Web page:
We relied a lot on the women from the outside to help us. The Parson District in Kansas East was doing a parish nurse program to distribute Files of Life packets that provide first responders with a patient’s vital medical history. The Parson District had 10,000 Files of Life magnetic refrigerator pouches that needed to be stuffed with medical cards and house door stickers. For those of us who were involved in the unit, this was a chance to get together Friday evenings and do something for someone else.
But it just wasn’t enough; we wanted to do more. So we became very creative. We became involved in recycling and used any money that came from that for mission. Most women in prison know how to crochet, and they usually have a lot of time.
I had crocheted church purses for my granddaughters, so we thought we’d make a few of these and sell them for $15 each at the School of Christian Mission. Within a few hours, we were all sold out and taking orders. In the first year we sold more than 200 church purses. It was a great way to raise money for mission. United Methodist Women of Kansas East and West Conferences kept us supplied with yarn.
One of our huge mission projects was a walk-a-thon. United Methodist Women across the state, and because of an article in response magazine from across the country, pledged sponsorship as we walked on the track of our facility for two hours.
We raised more than $5,500 through that walk-a-thon. We used that money to buy gift cards from a national chain of shoe stores at a discounted rate. We donated these cards to United Methodist Youthville campuses in Newton and Dodge City, Kan., to buy shoes for children who had been placed there by social services. For some of the children that might have been the first new thing they’d ever gotten.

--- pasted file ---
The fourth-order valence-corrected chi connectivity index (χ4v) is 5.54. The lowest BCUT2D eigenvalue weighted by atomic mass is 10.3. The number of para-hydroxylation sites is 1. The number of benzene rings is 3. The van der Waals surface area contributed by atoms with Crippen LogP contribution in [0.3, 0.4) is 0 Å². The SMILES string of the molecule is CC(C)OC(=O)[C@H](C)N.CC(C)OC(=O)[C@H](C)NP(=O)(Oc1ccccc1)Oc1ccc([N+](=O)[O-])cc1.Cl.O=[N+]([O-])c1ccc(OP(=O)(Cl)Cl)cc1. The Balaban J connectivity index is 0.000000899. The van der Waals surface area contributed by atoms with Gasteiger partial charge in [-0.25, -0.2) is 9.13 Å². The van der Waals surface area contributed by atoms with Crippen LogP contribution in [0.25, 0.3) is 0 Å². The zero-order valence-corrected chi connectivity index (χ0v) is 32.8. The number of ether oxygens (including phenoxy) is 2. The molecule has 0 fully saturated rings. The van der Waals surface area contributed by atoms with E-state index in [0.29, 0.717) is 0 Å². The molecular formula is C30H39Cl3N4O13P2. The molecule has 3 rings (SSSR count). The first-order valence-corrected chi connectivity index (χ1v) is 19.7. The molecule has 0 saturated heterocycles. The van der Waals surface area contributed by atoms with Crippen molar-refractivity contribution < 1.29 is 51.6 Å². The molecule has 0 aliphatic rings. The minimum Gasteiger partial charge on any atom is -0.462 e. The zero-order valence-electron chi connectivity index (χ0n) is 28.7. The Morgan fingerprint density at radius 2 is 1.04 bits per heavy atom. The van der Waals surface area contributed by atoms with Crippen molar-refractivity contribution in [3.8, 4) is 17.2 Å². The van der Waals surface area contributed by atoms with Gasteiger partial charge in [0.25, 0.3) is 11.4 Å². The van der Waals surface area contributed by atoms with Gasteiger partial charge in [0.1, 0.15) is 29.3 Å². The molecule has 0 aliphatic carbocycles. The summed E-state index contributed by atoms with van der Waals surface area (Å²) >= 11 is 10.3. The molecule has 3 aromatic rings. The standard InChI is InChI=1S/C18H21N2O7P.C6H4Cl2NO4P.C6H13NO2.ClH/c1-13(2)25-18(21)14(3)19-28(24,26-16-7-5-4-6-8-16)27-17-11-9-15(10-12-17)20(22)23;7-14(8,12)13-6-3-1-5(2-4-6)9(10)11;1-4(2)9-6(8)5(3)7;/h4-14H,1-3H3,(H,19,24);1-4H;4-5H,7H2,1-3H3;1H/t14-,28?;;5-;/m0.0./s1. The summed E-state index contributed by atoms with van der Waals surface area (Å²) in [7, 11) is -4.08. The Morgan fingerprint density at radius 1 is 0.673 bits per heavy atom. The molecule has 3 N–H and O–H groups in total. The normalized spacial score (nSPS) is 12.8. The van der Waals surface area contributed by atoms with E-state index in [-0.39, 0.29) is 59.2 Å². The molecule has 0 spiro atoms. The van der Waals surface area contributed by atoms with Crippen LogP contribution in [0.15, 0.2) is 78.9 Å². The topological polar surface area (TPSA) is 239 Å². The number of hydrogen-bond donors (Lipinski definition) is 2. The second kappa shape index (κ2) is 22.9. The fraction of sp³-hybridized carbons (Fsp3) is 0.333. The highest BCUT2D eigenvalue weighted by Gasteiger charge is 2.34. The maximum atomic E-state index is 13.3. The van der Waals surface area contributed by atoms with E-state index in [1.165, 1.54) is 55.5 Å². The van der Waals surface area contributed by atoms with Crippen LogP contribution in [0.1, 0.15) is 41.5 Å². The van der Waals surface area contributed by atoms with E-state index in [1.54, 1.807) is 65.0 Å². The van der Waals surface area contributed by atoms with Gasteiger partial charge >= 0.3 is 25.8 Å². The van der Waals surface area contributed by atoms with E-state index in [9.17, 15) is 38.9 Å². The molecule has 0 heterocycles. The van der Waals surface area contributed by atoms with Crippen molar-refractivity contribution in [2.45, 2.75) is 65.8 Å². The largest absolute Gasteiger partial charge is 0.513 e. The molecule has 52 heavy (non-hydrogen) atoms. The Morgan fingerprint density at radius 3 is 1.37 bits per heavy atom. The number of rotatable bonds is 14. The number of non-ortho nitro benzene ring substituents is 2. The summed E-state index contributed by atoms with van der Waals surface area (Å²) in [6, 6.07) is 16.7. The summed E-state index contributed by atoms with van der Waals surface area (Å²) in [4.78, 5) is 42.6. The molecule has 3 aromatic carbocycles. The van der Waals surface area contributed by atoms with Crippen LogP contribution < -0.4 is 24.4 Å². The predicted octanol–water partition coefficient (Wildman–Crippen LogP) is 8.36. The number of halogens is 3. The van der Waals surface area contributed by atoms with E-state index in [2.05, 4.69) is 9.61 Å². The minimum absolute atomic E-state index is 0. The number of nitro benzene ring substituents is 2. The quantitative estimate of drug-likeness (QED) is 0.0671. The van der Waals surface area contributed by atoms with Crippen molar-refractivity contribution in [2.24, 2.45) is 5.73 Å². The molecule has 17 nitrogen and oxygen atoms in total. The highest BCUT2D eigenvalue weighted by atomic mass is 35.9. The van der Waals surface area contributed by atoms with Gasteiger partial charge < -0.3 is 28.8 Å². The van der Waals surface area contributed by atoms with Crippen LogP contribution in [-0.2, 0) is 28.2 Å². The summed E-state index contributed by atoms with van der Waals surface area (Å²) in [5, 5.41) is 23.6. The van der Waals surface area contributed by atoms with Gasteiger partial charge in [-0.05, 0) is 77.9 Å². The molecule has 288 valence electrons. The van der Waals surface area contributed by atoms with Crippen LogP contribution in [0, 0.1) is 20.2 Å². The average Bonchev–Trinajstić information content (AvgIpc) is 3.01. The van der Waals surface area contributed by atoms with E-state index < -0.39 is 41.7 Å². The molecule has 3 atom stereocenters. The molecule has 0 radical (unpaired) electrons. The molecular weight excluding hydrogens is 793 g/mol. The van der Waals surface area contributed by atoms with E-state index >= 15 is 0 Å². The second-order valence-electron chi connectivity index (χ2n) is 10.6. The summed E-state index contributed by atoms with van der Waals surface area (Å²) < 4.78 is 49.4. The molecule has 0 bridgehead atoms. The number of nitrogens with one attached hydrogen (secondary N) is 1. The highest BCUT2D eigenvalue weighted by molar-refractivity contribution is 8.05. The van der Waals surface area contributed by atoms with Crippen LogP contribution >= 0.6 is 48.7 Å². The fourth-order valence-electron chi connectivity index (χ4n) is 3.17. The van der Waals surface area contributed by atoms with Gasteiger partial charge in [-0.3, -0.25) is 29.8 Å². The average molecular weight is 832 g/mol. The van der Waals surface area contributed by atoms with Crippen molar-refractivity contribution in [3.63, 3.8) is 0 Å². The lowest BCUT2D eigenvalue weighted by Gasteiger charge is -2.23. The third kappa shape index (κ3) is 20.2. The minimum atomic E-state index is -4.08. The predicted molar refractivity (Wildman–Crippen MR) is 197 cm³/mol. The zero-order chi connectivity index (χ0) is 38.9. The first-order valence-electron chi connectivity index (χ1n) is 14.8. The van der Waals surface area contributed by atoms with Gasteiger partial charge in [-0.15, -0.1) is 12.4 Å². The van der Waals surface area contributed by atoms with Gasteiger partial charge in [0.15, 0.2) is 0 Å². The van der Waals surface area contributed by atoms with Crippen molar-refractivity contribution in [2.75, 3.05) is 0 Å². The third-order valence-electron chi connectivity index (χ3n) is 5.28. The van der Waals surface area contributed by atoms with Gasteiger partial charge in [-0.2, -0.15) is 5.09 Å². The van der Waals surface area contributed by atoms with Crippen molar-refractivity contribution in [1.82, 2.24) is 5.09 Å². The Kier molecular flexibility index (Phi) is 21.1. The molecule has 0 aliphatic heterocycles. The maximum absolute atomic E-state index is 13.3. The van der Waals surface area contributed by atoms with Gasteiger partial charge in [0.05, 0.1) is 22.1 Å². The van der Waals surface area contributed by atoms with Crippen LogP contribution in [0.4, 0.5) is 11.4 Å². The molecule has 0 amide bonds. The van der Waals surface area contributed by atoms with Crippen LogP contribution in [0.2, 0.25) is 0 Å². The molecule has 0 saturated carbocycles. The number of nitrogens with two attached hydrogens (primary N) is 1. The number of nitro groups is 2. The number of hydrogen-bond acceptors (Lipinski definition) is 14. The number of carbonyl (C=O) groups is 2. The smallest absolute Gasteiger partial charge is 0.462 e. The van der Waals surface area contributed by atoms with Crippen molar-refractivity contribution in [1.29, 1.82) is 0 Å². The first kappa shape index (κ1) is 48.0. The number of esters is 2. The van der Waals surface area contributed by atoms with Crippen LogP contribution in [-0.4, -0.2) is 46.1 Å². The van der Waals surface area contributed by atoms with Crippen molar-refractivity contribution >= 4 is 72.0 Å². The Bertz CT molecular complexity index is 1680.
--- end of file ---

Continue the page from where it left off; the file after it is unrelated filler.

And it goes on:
United Methodist Women members in Topeka Correctional Facility make a pledge to mission and every year they meet that pledge. They strive to be a Mission Today Unit. We talk about mission going full circle.
United Methodist Women came into the facility, and now women inside are going back out and being involved in mission. Mission is ongoing and spreading everywhere.
Today, I am out of prison and serve as vice president of United Methodist Women at 10th Avenue United Methodist Church in Hutchinson, Kan., and on the Kansas West Conference United Methodist Women nominating committee. You can’t find better people to demonstrate faith and love. United Methodist Women models that, and it is a very empowering experience to be involved.
I think any district or conference that is close to a women’s prison should try to get a United Methodist Women unit started in the facility. It will not only help the women on the inside, it will help the women on the outside, too. Kansas women will tell you they get so much out of going into the correctional facility and seeing women’s enthusiasm.
Lorna Moore is vice president of United Methodist Women at 10th Avenue United Methodist Church in Hutchinson, Kan., and a member of the Kansas West Conference United Methodist Women Committee on Nominations.
Praveena Balasundaram is a frequent contributor to response and a member of United Methodist Women at Solebury United Methodist Church in New Hope, Pa.